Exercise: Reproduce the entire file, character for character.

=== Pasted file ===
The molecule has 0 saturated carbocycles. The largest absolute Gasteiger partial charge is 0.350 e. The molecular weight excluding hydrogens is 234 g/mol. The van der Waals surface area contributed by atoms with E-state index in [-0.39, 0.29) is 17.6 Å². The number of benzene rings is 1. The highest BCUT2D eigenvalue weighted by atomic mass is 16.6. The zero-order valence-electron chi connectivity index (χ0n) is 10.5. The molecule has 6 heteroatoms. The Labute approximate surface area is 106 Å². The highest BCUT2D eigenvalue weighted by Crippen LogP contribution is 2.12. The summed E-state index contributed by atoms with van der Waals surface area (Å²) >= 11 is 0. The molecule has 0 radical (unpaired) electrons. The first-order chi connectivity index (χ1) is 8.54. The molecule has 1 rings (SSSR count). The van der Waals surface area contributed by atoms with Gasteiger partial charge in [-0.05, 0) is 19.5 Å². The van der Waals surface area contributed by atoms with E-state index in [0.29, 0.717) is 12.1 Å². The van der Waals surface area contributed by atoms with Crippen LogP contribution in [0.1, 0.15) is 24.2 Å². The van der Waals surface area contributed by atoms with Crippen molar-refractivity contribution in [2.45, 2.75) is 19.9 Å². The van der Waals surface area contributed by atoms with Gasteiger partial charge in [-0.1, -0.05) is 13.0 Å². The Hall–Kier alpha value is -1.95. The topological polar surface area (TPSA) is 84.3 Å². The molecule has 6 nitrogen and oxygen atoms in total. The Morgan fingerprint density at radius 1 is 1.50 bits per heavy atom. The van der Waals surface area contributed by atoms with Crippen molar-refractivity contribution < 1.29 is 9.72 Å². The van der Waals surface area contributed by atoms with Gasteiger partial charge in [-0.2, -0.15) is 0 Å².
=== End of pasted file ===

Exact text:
The molecule has 0 saturated carbocycles. The largest absolute Gasteiger partial charge is 0.350 e. The molecular weight excluding hydrogens is 234 g/mol. The van der Waals surface area contributed by atoms with E-state index in [-0.39, 0.29) is 17.6 Å². The number of benzene rings is 1. The highest BCUT2D eigenvalue weighted by atomic mass is 16.6. The zero-order valence-electron chi connectivity index (χ0n) is 10.5. The molecule has 6 heteroatoms. The Labute approximate surface area is 106 Å². The highest BCUT2D eigenvalue weighted by Crippen LogP contribution is 2.12. The summed E-state index contributed by atoms with van der Waals surface area (Å²) >= 11 is 0. The molecule has 0 radical (unpaired) electrons. The first-order chi connectivity index (χ1) is 8.54. The molecule has 1 rings (SSSR count). The van der Waals surface area contributed by atoms with Gasteiger partial charge in [-0.05, 0) is 19.5 Å². The van der Waals surface area contributed by atoms with E-state index in [0.29, 0.717) is 12.1 Å². The van der Waals surface area contributed by atoms with Crippen LogP contribution in [0.1, 0.15) is 24.2 Å². The van der Waals surface area contributed by atoms with Crippen molar-refractivity contribution in [2.45, 2.75) is 19.9 Å². The van der Waals surface area contributed by atoms with Gasteiger partial charge in [-0.1, -0.05) is 13.0 Å². The Hall–Kier alpha value is -1.95. The topological polar surface area (TPSA) is 84.3 Å². The molecule has 6 nitrogen and oxygen atoms in total. The Morgan fingerprint density at radius 1 is 1.50 bits per heavy atom. The van der Waals surface area contributed by atoms with Crippen molar-refractivity contribution < 1.29 is 9.72 Å². The van der Waals surface area contributed by atoms with Gasteiger partial charge in [-0.2, -0.15) is 0 Å².